Dear Boy Scouts of America Board of Directors: Next week, at the bi-annual Boy Scouts national board meeting, you will have to make the most important decision your organization has faced in years. You will have to take a vote on a proposed motion to end your decades-long ban on gay scouts and scoutmasters.
On Nov. 27, the Human Rights Campaign released the Municipal Equality Index (MEI), which rates a selection of 137 U.S. cities on the policy and community accommodations offered to the lesbian, gay, bisexual and transgender community. Focusing on nondiscrimination laws and accessible public programs and services available for the LGBT community, the MEI ranked St.
[media-credit name="All photos courtesy of Leland Bobbé" align="aligncenter" width="620"][/media-credit] Sitting against a grey background, half a man’s bearded face juxtaposes the unexpected: half a face clad in overdone eyeliner, lip liner, false eyelashes, costume jewelry and topped with voluminous hair.
The buttons cost a dollar, but not all of the giveaways on the table by the entrance of the Danforth University Center were available for purchase. “True or false: 36.5 percent of LGBT youth grades 9 through 12 have attempted suicide. 20.5 percent of those attempts resulted in medical care.” The answer: true.
“The more the merrier” should be the unofficial subtitle of That Uppity Theater Company’s new theater festival “Briefs,” which will be premiering in St. Louis this weekend. “Briefs” is a collection of eight short plays that focus on topics important to members of the LGBT community, and the double entendre in the name is a nice touch as well.
Washington University received a top rating in the LGBT-Friendly Campus Climate Index for the second year in a row. The Index is intended to set a standard for improving the quality of life for LGBT students at college campuses across the country. It assesses campuses’ LGBT-friendly policies, programs and practices and rates schools on a five-star scale.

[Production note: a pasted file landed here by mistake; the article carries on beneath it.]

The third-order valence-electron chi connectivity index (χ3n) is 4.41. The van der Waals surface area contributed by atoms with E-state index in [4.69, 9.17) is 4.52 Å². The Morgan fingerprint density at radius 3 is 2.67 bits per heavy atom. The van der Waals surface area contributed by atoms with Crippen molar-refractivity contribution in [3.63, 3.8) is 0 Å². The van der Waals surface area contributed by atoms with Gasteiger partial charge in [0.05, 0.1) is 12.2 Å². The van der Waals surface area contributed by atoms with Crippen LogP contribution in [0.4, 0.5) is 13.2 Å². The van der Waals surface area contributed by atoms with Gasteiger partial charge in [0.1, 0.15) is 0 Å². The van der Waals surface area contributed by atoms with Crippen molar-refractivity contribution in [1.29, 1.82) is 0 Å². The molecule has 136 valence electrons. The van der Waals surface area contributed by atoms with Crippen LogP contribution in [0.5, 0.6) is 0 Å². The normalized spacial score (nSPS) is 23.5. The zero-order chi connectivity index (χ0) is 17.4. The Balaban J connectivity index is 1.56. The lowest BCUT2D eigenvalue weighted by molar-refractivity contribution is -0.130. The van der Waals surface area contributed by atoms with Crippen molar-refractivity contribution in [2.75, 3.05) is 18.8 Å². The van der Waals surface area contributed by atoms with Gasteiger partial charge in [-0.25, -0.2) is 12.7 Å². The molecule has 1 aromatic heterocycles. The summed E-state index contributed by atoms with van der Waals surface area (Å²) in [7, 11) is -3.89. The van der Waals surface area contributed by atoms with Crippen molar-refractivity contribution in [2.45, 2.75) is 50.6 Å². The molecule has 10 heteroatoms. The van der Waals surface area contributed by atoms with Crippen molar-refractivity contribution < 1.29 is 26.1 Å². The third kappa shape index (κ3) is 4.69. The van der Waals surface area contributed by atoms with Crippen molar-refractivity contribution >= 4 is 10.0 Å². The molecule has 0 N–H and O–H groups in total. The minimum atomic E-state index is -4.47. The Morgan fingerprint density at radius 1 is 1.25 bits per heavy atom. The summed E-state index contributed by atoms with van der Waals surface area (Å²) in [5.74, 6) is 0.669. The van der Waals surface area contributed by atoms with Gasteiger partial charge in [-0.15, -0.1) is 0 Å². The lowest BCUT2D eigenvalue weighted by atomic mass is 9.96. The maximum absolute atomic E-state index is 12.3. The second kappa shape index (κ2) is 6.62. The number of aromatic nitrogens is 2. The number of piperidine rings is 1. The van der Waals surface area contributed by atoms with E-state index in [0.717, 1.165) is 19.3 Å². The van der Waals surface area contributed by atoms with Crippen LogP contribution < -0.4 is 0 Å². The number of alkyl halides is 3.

There are many who arrived at this school on their first days as wide-eyed freshmen, without a single day of formalized education in one vital subject.
I’m glad to see the nation taking action on the issue of LGBT issues and bullying in general. I find it odd, however, that there has been little awareness of another similarity between these men, one that caused their deaths as surely as bullying did: they all had hidden battles with depression, a secret that eventually led to their suicides.
Students gathered Thursday night, October 21, for the Vigil of Awakening in remembrance of the recent suicides of students who had been targeted for being gay and in support of all the LGBTQIA youth who have been bullied. Members of the LGBT community and a large number of allies attended the vigil, as well as several community members.
Tyler Clementi’s death was just one of several suicides by gay students in this past month alone. LGBT rights and acceptance has been, and continues to be, an extremely important issue on campuses. Here at Wash. U. we have a very active student body, and LGBT rights remains one of the most important issues for students on campus.